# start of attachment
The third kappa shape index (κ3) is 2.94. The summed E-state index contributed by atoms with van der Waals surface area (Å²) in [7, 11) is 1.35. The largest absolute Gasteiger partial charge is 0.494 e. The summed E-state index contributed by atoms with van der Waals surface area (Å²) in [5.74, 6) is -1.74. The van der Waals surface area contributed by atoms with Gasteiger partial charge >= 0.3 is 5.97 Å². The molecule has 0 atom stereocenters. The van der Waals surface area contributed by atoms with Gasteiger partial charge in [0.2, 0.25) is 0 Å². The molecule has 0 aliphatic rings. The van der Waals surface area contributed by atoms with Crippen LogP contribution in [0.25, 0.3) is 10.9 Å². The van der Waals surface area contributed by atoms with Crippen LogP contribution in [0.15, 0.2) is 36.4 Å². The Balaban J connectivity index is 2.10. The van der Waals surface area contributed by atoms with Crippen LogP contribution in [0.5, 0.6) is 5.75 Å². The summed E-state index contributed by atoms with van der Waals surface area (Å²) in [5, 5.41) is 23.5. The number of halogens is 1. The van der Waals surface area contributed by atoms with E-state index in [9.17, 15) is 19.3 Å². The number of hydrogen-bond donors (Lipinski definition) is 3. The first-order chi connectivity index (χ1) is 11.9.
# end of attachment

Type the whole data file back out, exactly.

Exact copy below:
The third kappa shape index (κ3) is 2.94. The summed E-state index contributed by atoms with van der Waals surface area (Å²) in [7, 11) is 1.35. The largest absolute Gasteiger partial charge is 0.494 e. The summed E-state index contributed by atoms with van der Waals surface area (Å²) in [5.74, 6) is -1.74. The van der Waals surface area contributed by atoms with Gasteiger partial charge >= 0.3 is 5.97 Å². The molecule has 0 atom stereocenters. The van der Waals surface area contributed by atoms with Gasteiger partial charge in [0.2, 0.25) is 0 Å². The molecule has 0 aliphatic rings. The van der Waals surface area contributed by atoms with Crippen LogP contribution in [0.25, 0.3) is 10.9 Å². The van der Waals surface area contributed by atoms with Crippen LogP contribution in [0.15, 0.2) is 36.4 Å². The Balaban J connectivity index is 2.10. The van der Waals surface area contributed by atoms with Crippen LogP contribution in [0.5, 0.6) is 5.75 Å². The summed E-state index contributed by atoms with van der Waals surface area (Å²) in [5, 5.41) is 23.5. The number of halogens is 1. The van der Waals surface area contributed by atoms with E-state index in [9.17, 15) is 19.3 Å². The number of hydrogen-bond donors (Lipinski definition) is 3. The first-order chi connectivity index (χ1) is 11.9.